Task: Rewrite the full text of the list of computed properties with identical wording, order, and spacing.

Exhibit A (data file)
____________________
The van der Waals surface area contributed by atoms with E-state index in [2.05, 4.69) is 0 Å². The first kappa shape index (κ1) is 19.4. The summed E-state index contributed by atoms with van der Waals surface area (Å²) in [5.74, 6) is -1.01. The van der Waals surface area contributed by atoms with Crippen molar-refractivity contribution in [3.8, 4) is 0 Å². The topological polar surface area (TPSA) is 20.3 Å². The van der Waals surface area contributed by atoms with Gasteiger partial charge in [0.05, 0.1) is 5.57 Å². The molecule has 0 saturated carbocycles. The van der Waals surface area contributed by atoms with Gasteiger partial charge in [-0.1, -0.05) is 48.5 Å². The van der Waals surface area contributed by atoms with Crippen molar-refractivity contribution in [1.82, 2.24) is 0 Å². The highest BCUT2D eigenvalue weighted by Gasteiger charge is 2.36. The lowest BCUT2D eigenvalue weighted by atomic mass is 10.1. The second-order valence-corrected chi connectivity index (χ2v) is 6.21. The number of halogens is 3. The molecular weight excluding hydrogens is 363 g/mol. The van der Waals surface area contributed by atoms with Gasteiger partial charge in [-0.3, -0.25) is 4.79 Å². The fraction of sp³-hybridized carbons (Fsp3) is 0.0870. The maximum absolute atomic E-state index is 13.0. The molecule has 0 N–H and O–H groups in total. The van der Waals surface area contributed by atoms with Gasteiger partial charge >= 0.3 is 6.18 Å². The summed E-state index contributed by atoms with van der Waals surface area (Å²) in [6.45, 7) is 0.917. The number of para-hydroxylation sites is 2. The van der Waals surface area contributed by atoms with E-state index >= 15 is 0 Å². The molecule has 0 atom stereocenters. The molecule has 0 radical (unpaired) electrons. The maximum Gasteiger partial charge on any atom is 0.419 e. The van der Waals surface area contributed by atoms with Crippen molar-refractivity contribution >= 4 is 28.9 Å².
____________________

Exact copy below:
The van der Waals surface area contributed by atoms with E-state index in [2.05, 4.69) is 0 Å². The first kappa shape index (κ1) is 19.4. The summed E-state index contributed by atoms with van der Waals surface area (Å²) in [5.74, 6) is -1.01. The van der Waals surface area contributed by atoms with Crippen molar-refractivity contribution in [3.8, 4) is 0 Å². The topological polar surface area (TPSA) is 20.3 Å². The van der Waals surface area contributed by atoms with Gasteiger partial charge in [0.05, 0.1) is 5.57 Å². The molecule has 0 saturated carbocycles. The van der Waals surface area contributed by atoms with Gasteiger partial charge in [-0.1, -0.05) is 48.5 Å². The van der Waals surface area contributed by atoms with Crippen molar-refractivity contribution in [1.82, 2.24) is 0 Å². The highest BCUT2D eigenvalue weighted by Gasteiger charge is 2.36. The lowest BCUT2D eigenvalue weighted by atomic mass is 10.1. The second-order valence-corrected chi connectivity index (χ2v) is 6.21. The number of halogens is 3. The molecular weight excluding hydrogens is 363 g/mol. The van der Waals surface area contributed by atoms with Gasteiger partial charge in [-0.3, -0.25) is 4.79 Å². The fraction of sp³-hybridized carbons (Fsp3) is 0.0870. The maximum absolute atomic E-state index is 13.0. The molecule has 0 N–H and O–H groups in total. The van der Waals surface area contributed by atoms with Gasteiger partial charge >= 0.3 is 6.18 Å². The summed E-state index contributed by atoms with van der Waals surface area (Å²) in [6.45, 7) is 0.917. The number of para-hydroxylation sites is 2. The van der Waals surface area contributed by atoms with E-state index >= 15 is 0 Å². The molecule has 0 atom stereocenters. The molecule has 0 radical (unpaired) electrons. The maximum Gasteiger partial charge on any atom is 0.419 e. The van der Waals surface area contributed by atoms with Crippen molar-refractivity contribution >= 4 is 28.9 Å².